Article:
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Microsoft notched another win in its battle to protect cloud data privacy for data stored outside of the United States when an appeals court declined to reconsider its decision preventing the U.S. government from forcing Microsoft to turn over cloud data.
The legal battle began when the U.S. Department of Justice (DOJ) issued a warrant in December 2013, ordering Microsoft to disclose contents of emails stored on a server in Ireland that were connected with an unnamed suspected drug dealer.
"The theme running through the government's petition and the dissents is the concern that, by virtue of the result the panel reached, U.S. law enforcement will less easily be able to access electronic data that a magistrate judge in the United States has determined is probably connected to criminal activity," U.S. Circuit Judge Susan Carney wrote in the decision for Microsoft v. U.S., 2nd U.S. Circuit Court of Appeals, No. 14-2985.
There was no question the Stored Communications Act (SCA) -- the 1986 law under which the original warrant was issued -- does not apply to searches for data residing outside the U.S., according to Carney. "We recognize at the same time that, in many ways, the SCA has been left behind by technology," she wrote in the decision. "It is overdue for a congressional revision that would continue to protect privacy, but would more effectively balance concerns of international comity with law enforcement needs and service provider obligations in the global context in which this case arose."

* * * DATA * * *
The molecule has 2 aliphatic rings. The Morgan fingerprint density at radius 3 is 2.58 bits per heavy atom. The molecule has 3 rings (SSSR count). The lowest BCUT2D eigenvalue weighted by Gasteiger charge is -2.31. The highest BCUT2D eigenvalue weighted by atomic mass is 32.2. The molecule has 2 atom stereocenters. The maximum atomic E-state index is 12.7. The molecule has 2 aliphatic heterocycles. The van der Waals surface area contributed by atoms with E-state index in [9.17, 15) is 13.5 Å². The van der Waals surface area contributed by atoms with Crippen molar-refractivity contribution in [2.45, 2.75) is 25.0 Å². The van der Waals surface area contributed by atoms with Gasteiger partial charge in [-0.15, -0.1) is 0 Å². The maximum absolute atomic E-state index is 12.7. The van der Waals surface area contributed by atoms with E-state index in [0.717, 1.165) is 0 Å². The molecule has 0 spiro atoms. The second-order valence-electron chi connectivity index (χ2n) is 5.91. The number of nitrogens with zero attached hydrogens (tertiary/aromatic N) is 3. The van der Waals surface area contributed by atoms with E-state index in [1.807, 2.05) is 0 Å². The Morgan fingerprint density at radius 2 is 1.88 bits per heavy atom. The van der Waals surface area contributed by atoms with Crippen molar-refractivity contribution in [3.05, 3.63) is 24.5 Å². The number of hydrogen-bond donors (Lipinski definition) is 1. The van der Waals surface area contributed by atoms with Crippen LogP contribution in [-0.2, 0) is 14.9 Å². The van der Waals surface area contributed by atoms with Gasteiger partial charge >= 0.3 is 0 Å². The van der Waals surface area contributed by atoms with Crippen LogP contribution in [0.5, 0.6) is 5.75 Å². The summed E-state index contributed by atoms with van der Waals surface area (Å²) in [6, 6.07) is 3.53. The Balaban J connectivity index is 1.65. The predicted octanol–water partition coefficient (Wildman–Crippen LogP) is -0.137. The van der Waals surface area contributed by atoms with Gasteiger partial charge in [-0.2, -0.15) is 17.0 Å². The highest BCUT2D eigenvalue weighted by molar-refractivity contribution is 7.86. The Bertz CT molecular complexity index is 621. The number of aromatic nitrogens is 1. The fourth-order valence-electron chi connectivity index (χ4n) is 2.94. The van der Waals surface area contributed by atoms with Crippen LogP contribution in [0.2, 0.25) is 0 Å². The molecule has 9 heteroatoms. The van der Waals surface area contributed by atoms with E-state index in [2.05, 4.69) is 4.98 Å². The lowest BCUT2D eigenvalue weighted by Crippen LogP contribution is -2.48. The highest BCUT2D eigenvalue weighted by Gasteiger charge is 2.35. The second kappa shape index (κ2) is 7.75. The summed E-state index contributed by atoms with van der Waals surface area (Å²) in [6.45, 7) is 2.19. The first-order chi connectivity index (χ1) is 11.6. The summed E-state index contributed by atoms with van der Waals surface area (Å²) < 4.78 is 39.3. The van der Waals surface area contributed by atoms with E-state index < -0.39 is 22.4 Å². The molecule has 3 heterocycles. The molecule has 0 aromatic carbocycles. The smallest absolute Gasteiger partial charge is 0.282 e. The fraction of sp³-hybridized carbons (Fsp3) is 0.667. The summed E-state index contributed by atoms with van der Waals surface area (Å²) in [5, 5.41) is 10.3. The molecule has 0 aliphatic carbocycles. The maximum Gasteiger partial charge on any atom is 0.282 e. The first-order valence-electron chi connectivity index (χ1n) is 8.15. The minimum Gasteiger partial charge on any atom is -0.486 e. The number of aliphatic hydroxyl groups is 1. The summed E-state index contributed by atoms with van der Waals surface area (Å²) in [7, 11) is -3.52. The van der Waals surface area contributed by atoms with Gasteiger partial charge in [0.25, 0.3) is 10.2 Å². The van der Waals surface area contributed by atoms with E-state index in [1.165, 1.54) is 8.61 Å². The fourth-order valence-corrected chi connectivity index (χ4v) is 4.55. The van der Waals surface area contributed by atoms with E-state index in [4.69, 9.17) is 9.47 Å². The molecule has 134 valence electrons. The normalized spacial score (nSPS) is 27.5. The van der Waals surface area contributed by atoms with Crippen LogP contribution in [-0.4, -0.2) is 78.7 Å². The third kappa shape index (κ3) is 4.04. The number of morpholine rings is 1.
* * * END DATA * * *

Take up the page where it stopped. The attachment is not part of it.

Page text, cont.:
Microsoft opposed the original warrant to access the cloud data in the case because the emails were held in Microsoft's Dublin data center. The software giant argued the data center was outside the jurisdiction of U.S. law enforcement, so the DOJ should go through established channels with the Irish government to obtain the data.
The court affirmed last year's ruling to overturn a 2014 decision by U.S. Magistrate Judge James Francis that would have forced Microsoft to violate cloud data privacy and turn over emails of a suspected drug dealer under investigation by the DOJ.
In July 2016, the original appeal request was heard by a three-judge panel of the appellate court, which turned down the government's request to appeal the 2014 decision. The government requested the court to hear the appeal "en banc," meaning all of the court's judges -- excepting only those who have been recused from the case -- heard the appeal. The eight judges were split evenly, so without a majority of the court voting to allow the appeal, the DOJ has to reconsider its options.
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